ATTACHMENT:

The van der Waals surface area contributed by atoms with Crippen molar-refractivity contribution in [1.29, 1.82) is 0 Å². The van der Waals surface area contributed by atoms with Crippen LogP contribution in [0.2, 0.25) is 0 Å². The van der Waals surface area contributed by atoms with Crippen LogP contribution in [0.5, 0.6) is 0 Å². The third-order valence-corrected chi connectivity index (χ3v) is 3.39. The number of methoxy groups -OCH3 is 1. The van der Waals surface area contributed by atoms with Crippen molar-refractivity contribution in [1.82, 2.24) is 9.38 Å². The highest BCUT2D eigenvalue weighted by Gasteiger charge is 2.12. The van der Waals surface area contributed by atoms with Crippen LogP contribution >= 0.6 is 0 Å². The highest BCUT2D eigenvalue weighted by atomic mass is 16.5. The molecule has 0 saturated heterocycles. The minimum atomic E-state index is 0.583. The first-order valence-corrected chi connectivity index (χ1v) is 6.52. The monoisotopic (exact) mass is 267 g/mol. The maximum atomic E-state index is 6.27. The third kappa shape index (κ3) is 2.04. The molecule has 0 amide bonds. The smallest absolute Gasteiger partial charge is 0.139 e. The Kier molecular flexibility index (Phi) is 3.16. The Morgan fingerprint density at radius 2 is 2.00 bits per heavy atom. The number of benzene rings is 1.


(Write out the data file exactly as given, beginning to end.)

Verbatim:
The van der Waals surface area contributed by atoms with Crippen molar-refractivity contribution in [1.29, 1.82) is 0 Å². The van der Waals surface area contributed by atoms with Crippen LogP contribution in [0.2, 0.25) is 0 Å². The van der Waals surface area contributed by atoms with Crippen LogP contribution in [0.5, 0.6) is 0 Å². The third-order valence-corrected chi connectivity index (χ3v) is 3.39. The number of methoxy groups -OCH3 is 1. The van der Waals surface area contributed by atoms with Crippen molar-refractivity contribution in [1.82, 2.24) is 9.38 Å². The highest BCUT2D eigenvalue weighted by Gasteiger charge is 2.12. The van der Waals surface area contributed by atoms with Crippen LogP contribution >= 0.6 is 0 Å². The highest BCUT2D eigenvalue weighted by atomic mass is 16.5. The molecule has 0 saturated heterocycles. The minimum atomic E-state index is 0.583. The first-order valence-corrected chi connectivity index (χ1v) is 6.52. The monoisotopic (exact) mass is 267 g/mol. The maximum atomic E-state index is 6.27. The third kappa shape index (κ3) is 2.04. The molecule has 0 amide bonds. The smallest absolute Gasteiger partial charge is 0.139 e. The Kier molecular flexibility index (Phi) is 3.16. The Morgan fingerprint density at radius 2 is 2.00 bits per heavy atom. The number of benzene rings is 1.